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As Ocean Oxygen Levels Dip, Fish Face an Uncertain Future

As Ocean Oxygen Levels Dip, Fish Face an Uncertain Future

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This story was originally published by Yale Environment 360 and is reproduced here as part of the Climate Desk collaboration.

Off the coast of southeastern China, one particular fish species is booming: the oddly named Bombay duck, a long, slim fish with a distinctive, gaping jaw and a texture like jelly. When research ships trawl the seafloor off that coast, they now catch upwards of 440 pounds of the gelatinous fish per hour—a more than tenfold increase over a decade ago. “It’s monstrous,” says University of British Columbia fisheries researcher Daniel Pauly of the explosion in numbers.

The reason for this mass invasion, says Pauly, is extremely low oxygen levels in these polluted waters. Fish species that can’t cope with less oxygen have fled, while the Bombay duck, part of a small subset of species that is physiologically better able to deal with less oxygen, has moved in.

The boom is making some people happy, since Bombay duck is perfectly edible. But the influx provides a peek at a bleak future for China and for the planet as a whole. As the atmosphere warms, oceans around the world are becoming ever more deprived of oxygen, forcing many species to migrate from their usual homes. Researchers expect many places to experience a decline in species diversity, ending up with just those few species that can cope with the harsher conditions. Lack of ecosystem diversity means lack of resilience. “Deoxygenation is a big problem,” Pauly summarizes.

Our future ocean—warmer and oxygen-deprived—will not only hold fewer kinds of fish, but also smaller, stunted fish and, to add insult to injury, more greenhouse-gas producing bacteria, scientists say. The tropics will empty as fish move to more oxygenated waters, says Pauly, and those specialist fish already living at the poles will face extinction.

Researchers complain that the oxygen problem doesn’t get the attention it deserves, with ocean acidification and warming grabbing the bulk of both news headlines and academic research. Just this April, for example, headlines screamed that global surface waters were hotter than they have ever been—a shockingly balmy average of 70 degrees F. That’s obviously not good for marine life. But when researchers take the time to compare the three effects—warming, acidification, and deoxygenation—the impacts of low oxygen are the worst.

“That’s not so surprising,” says Wilco Verberk, an eco-physiologist at Radboud University in the Netherlands. “If you run out of oxygen, the other problems are inconsequential.” Fish, like other animals, need to breathe.

Oxygen levels in the world’s oceans have already dropped more than 2 percent between 1960 and 2010, and they are expected to decline up to 7 percent below the 1960 level over the next century. Some patches are worse than others—the top of the northeast Pacific has lost more than 15 percent of its oxygen. According to the IPCC’s 2019 special report on the oceans, from 1970 to 2010, the volume of “oxygen minimum zones” in the global oceans—where big fish can’t thrive but jellyfish can—increased by between 3 and 8 percent.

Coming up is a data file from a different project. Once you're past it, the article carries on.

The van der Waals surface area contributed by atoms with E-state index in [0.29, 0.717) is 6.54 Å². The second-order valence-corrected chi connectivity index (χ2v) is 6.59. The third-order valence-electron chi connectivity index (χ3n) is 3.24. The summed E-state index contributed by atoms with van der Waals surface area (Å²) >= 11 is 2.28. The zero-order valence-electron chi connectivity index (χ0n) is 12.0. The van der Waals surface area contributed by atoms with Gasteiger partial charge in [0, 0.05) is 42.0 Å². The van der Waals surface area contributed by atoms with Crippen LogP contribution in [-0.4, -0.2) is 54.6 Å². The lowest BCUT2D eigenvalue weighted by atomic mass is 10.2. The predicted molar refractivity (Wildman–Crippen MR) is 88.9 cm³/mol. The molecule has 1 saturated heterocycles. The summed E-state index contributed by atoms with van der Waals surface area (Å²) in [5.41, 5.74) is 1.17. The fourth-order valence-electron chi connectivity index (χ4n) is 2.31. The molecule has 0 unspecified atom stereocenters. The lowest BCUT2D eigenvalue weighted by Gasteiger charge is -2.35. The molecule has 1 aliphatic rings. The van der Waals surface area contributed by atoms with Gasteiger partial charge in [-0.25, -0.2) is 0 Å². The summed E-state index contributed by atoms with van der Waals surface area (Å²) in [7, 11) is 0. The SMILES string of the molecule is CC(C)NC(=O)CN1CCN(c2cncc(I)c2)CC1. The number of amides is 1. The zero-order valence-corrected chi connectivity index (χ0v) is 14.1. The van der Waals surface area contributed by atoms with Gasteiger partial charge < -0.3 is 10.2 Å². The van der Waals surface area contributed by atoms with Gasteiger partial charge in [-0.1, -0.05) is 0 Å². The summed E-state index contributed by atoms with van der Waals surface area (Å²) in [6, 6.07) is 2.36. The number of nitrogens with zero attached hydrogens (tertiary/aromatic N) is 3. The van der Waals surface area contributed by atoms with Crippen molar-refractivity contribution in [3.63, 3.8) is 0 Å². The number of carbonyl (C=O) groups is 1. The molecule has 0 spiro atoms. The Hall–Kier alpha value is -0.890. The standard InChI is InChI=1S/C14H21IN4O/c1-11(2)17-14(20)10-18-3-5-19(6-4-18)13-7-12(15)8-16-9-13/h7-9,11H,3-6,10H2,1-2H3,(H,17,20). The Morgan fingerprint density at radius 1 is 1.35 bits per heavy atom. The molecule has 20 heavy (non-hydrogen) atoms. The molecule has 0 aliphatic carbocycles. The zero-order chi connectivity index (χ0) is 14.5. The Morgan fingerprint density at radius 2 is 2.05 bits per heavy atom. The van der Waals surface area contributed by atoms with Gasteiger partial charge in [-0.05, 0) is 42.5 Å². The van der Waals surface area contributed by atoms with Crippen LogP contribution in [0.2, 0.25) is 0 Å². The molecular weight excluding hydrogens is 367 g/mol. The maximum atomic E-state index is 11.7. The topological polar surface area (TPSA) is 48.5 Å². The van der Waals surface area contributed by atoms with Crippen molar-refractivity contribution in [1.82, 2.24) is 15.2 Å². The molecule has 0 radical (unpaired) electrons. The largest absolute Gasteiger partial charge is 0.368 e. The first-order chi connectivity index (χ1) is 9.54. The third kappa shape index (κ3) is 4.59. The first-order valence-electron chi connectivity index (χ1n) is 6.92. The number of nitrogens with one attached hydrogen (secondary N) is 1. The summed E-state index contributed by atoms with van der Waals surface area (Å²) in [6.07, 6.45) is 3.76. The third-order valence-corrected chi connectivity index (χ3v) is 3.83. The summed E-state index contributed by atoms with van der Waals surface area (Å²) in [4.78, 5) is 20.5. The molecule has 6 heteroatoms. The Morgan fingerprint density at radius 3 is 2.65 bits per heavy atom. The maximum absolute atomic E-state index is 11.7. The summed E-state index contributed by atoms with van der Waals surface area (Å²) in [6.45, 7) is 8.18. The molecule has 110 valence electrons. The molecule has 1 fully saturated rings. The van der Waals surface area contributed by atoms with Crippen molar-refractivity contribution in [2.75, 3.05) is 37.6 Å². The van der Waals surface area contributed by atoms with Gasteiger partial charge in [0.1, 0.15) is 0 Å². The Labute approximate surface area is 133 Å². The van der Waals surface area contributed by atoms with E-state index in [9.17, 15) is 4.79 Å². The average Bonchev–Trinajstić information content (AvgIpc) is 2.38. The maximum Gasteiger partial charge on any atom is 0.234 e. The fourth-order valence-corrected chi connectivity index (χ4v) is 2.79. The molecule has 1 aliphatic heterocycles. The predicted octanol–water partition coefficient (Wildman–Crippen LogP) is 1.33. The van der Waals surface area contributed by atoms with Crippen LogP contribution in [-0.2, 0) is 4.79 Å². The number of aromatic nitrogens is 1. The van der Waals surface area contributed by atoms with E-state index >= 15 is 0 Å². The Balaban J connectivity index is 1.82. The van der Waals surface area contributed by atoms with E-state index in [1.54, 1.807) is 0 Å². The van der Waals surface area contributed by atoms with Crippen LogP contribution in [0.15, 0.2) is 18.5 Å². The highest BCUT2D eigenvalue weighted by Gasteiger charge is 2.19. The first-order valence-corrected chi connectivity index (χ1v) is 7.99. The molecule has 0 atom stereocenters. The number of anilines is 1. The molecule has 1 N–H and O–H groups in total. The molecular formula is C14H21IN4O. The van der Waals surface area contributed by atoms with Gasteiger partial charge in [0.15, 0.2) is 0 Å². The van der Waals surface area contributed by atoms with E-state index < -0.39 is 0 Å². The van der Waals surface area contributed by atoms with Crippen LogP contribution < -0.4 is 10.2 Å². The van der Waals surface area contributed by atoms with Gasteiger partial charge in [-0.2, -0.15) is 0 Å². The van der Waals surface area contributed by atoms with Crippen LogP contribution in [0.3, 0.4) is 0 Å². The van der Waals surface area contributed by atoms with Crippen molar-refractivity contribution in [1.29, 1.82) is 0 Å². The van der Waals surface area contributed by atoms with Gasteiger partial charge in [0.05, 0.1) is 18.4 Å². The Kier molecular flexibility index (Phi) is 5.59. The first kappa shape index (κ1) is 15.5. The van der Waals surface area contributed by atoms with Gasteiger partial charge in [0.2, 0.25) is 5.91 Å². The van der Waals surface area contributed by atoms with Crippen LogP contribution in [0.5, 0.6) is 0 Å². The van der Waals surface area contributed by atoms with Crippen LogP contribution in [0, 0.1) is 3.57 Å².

The oxygen drop is driven by a few factors. First, the laws of physics dictate that warmer water can hold less dissolved gas than cooler water (this is why a warm soda is less fizzy than a cold one). As our world warms, the surface waters of our oceans lose oxygen, in addition to other dissolved gases. This simple solubility effect accounts for about half of the observed oxygen loss seen so far in the upper 1,000 meters of the ocean.

Percent change in dissolved ocean oxygen per decade since 1960.

Schmidtko et al/Geomar

Deeper down, oxygen levels are largely governed by currents that mix surface waters downward, and this too is being affected by climate change. Melting ice adds fresh, less-dense water that resists downward mixing in key regions, and the high rate of atmospheric warming at the poles, as compared to the equator, also dampens winds that drive ocean currents.

Finally, bacteria living in the water, which feed off phytoplankton and other organic gunk as it falls to the seafloor, consume oxygen. This effect can be massive along coastlines, where fertilizer runoff feeds algae blooms, which in turn feed oxygen-gobbling bacteria. This creates ever more “dead zones,” including the infamous one in the Gulf of Mexico.

Researchers have even suggested that the rise of microplastics pollution has the potential to exacerbate the low-oxygen problem. This theory predicts that if zooplankton fill up on microplastics instead of phytoplankton—their usual prey—phytoplankton will proliferate, again feeding all those oxygen-gobbling bacteria on their way to the seafloor.

The Global Ocean Oxygen Network—a scientific group set up as part of the United Nation’s Decade of Ocean Science for Sustainable Development, 2021-2030—reports that since the 1960s, the area of low-oxygen water in the open ocean has increased by 1.7 million square miles. That’s an area a little more than half the size of Canada. By 2080, a 2021study reported, more than 70 percent of the global oceans will experience noticeable deoxygenation.


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